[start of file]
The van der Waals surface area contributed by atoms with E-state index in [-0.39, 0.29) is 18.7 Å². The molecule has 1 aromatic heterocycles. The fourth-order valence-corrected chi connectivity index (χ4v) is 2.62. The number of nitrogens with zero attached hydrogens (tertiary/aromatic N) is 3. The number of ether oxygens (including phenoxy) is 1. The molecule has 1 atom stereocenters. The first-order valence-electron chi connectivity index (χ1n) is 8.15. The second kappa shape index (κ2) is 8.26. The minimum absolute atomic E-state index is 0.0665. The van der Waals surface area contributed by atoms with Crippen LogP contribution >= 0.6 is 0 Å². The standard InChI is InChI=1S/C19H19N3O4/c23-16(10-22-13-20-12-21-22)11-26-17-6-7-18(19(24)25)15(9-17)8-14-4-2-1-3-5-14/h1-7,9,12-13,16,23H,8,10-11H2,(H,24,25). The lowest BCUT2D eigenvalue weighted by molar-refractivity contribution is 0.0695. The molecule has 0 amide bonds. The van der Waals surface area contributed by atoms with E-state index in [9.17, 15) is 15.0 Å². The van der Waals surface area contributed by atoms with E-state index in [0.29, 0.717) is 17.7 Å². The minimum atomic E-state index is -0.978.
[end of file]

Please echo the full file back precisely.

The van der Waals surface area contributed by atoms with E-state index in [-0.39, 0.29) is 18.7 Å². The molecule has 1 aromatic heterocycles. The fourth-order valence-corrected chi connectivity index (χ4v) is 2.62. The number of nitrogens with zero attached hydrogens (tertiary/aromatic N) is 3. The number of ether oxygens (including phenoxy) is 1. The molecule has 1 atom stereocenters. The first-order valence-electron chi connectivity index (χ1n) is 8.15. The second kappa shape index (κ2) is 8.26. The minimum absolute atomic E-state index is 0.0665. The van der Waals surface area contributed by atoms with Crippen LogP contribution >= 0.6 is 0 Å². The standard InChI is InChI=1S/C19H19N3O4/c23-16(10-22-13-20-12-21-22)11-26-17-6-7-18(19(24)25)15(9-17)8-14-4-2-1-3-5-14/h1-7,9,12-13,16,23H,8,10-11H2,(H,24,25). The lowest BCUT2D eigenvalue weighted by molar-refractivity contribution is 0.0695. The molecule has 0 amide bonds. The van der Waals surface area contributed by atoms with E-state index in [9.17, 15) is 15.0 Å². The van der Waals surface area contributed by atoms with E-state index in [0.29, 0.717) is 17.7 Å². The minimum atomic E-state index is -0.978.